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~ Guest Writer, Bernie Shine ~

Over the decades I have given thought to what has always drawn me to the ancient art of magic and what life lessons I have learned from it.

I feel some of these lessons are transformative to have relevance in everyone’s life.

I have been a life-long magician, both as a performer and creator of magical effects. I have been doing magic since I was seven years old. To quote my friend, legendary magician Dai Vernon, “I wasted the first six years of my life.”

The practice of magic is a very Zen-like process.

The repetitive nature of endless practice, coupled with the goal of perfection, is its own form of magical meditation. In some sense, the practice of magic is a solitary and soothing process, and to succeed you must be very happy and entertained to be in your own company. We are all with ourselves 24/7, there is no escaping, so you really should enjoy being with yourself— and not to rely on others for your state of happiness.

There is something very comforting about opening and shuffling a fresh deck of playing cards. They are as low-tech of an object that can be found, and one can be endlessly entertained by them. The 52 pasteboards can be manipulated into infinite magical wonders— the extent of which can be overwhelming. That causes a performer to be selective in what effects suit one’s character and style, and such a curative process can be useful in many of life’s endeavors.

Magic requires extraordinary attention to details none of which should be apparent to the audience— and if done right invisible to the performer as well. Manipulative magic is a study in muscle memory, like riding a bike or typing on a key board. Each stroke is done without any conscious attention. Once one stops worrying about such mundane issues, one can realize their full potential. Peter Pan author James Mathew Barrie stated this from another prospective, “The moment you doubt whether you can fly, you cease for ever to be able to do it.”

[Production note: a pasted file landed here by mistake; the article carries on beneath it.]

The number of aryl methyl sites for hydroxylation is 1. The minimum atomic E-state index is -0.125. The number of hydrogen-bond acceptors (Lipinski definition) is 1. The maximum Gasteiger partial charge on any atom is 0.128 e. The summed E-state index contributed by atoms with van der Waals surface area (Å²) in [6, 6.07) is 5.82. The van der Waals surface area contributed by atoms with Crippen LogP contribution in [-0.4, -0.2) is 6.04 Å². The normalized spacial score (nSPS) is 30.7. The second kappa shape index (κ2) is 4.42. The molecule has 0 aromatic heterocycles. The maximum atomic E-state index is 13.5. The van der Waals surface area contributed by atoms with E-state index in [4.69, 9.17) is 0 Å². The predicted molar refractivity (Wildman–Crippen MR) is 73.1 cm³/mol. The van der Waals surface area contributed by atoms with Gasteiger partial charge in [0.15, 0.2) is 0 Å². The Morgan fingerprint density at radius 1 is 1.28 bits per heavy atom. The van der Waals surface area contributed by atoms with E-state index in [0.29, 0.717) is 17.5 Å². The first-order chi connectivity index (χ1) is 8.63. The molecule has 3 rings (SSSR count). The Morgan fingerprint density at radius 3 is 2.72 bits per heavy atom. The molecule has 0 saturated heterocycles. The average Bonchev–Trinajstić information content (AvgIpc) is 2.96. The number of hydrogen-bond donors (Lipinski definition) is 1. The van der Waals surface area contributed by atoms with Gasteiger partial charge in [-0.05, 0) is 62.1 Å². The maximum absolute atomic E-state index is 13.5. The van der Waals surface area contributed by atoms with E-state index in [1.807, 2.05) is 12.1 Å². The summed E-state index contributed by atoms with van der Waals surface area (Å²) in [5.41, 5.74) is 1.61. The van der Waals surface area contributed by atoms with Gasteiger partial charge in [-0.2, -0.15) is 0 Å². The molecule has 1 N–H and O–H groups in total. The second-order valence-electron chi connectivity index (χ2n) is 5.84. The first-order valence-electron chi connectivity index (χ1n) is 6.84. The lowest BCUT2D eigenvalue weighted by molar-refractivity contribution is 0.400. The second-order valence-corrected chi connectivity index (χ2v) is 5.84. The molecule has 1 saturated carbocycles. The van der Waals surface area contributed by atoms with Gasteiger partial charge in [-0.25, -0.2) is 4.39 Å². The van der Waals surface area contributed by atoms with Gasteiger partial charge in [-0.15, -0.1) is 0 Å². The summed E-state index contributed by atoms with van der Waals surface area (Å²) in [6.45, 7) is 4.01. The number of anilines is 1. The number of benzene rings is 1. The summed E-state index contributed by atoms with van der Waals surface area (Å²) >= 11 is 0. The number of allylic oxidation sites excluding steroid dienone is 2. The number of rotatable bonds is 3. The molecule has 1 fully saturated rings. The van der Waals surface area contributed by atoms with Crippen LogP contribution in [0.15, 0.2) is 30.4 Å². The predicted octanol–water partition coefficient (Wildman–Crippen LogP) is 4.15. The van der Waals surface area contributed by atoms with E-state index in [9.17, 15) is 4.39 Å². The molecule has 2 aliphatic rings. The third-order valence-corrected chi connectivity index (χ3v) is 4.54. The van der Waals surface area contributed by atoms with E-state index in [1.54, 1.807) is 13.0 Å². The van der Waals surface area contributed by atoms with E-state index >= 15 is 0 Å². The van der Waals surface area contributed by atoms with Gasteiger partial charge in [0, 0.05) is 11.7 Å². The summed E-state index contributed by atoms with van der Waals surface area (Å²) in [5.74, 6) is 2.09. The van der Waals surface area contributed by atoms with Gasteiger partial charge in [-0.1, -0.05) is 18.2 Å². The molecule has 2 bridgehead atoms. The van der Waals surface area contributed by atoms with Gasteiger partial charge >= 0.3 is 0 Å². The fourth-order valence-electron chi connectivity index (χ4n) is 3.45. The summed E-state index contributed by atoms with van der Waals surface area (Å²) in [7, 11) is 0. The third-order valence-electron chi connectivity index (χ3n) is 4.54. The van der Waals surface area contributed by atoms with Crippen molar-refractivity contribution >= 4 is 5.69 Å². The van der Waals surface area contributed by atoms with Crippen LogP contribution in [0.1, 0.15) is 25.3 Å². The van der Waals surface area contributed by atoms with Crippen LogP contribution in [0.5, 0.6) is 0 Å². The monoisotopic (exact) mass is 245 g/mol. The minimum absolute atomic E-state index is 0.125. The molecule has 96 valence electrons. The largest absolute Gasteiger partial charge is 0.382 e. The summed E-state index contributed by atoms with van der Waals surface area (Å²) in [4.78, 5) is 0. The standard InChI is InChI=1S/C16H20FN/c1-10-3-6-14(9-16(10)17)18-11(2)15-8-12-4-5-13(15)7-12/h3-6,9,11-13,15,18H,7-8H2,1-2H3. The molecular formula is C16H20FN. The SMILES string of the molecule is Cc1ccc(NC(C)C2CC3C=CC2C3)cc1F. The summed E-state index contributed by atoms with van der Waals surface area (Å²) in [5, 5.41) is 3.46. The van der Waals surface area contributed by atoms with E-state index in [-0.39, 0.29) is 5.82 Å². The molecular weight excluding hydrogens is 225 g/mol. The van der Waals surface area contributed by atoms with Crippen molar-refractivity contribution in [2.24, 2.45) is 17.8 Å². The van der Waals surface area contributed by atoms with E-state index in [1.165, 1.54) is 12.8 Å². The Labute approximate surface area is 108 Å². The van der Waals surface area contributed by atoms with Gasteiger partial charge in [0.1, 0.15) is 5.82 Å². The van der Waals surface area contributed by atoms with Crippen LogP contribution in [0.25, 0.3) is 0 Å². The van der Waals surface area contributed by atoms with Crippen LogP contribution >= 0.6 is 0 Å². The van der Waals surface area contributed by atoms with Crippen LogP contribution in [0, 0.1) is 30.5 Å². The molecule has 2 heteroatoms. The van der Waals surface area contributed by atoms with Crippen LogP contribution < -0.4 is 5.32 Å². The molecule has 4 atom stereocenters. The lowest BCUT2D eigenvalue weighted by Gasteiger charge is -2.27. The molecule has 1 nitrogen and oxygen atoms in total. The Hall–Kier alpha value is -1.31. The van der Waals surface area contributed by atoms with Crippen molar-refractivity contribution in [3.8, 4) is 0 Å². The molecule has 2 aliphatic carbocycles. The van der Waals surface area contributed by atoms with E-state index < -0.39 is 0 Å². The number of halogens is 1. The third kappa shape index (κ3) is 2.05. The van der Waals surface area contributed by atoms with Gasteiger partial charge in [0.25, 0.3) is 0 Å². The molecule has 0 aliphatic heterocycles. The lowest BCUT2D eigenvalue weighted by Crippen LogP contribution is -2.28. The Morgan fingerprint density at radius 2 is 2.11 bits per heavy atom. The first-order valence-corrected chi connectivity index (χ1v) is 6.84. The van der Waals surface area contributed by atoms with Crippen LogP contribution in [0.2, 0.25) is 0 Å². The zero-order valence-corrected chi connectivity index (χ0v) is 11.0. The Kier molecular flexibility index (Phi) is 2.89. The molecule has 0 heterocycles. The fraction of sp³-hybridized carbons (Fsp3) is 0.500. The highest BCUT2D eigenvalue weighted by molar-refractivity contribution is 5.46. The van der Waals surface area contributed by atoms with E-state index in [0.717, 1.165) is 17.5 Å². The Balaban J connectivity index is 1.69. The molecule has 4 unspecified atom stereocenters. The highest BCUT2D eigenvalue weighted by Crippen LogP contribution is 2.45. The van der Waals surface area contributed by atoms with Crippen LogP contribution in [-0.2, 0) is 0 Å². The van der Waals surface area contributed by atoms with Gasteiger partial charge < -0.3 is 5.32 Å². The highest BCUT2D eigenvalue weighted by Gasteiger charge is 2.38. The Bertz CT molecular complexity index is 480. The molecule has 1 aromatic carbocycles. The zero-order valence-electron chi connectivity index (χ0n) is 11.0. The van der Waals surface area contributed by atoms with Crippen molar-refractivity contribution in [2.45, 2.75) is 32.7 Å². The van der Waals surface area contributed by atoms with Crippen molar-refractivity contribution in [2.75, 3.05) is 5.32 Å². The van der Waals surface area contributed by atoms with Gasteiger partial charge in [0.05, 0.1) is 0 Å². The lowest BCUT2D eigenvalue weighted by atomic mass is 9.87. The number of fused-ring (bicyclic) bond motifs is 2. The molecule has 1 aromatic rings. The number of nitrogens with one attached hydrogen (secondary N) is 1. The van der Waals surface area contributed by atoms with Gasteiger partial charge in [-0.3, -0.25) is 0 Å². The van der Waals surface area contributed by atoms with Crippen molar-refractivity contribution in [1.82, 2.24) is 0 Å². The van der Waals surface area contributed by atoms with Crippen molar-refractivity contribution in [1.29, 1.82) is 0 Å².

The art of deception is an imperfect endeavor.

Just as there is no perfect crime, there are no faultless magic tricks. Every illusion has its flaw, and it is the magician’s task to minimize, rationalize, or disguise the defect. I have sometimes refined this point that even I am not aware of the flaw, and have “fooled” myself.

Harry Houdini stated “A magician is an actor playing the part of a magician.” I respectfully disagree. When I perform, I do not pretend to be a magician, but rather have gladly deluded myself into believing I am doing real magic. The results are sometimes stunning, where I have witnessed effects that are inexplicable even to me. I am usually as surprised as the audience of where the “trick” has taken us. Again, the life lesson for me is to try to amaze and surprise yourself.

I have never had any desire to “fool” an audience. “Fooling” someone seems a bit arrogant to me, as if to say “I know something you don’t.” I prefer to surprise and amaze an audience, challenging their thinking of how a logical world works. My friend the late actress Doris Roberts once said to me that “Your magic makes the impossible seem possible.” Doris admitted to me that she had a fear of death. I think she took comfort in knowing there were things we don’t know, and magic feeds the imagination with hope of the unknown.

We are prisoners of our life form.

Humans have cauliflower sized brains with only five ways reality can reach us. If we cannot see, hear, feel, taste or touch something, it cannot be perceived by us. There could be alternate realities in our midst that we cannot recognize. Even what we sometimes perceive is not reality. You have never even seen your own face, but rather only its reflection in the mirror—and even that was reversed realism.

There is this poignant exchange in Lewis Carroll’s, Alice’s Adventures in Wonderland:

Alice: “That’s impossible.”
The Mad Hatter: “Only if you believe it is.”

 

To learn more about Bernie please go to: www.bernieshine.com

Watch Bernie & Maggie Do a Card Trick!

Bernie Shine

Bernie Shine a retired attorney and a master magician. Although law was his profession, magic has been his lifelong passion, both as a performer and as a creator of many original magic effects. In addition, he is collector and dealer of vintage memorabilia, as well as a renowned expert and world-class collector of 1930s Disneyana.  He is also an accomplished writer who has who has penned articles for the HuffPost, Leonard Maltin’s Movie Crazy, Highlight Hollywood, and has been a contributor to numerous books, publications, and periodicals.  

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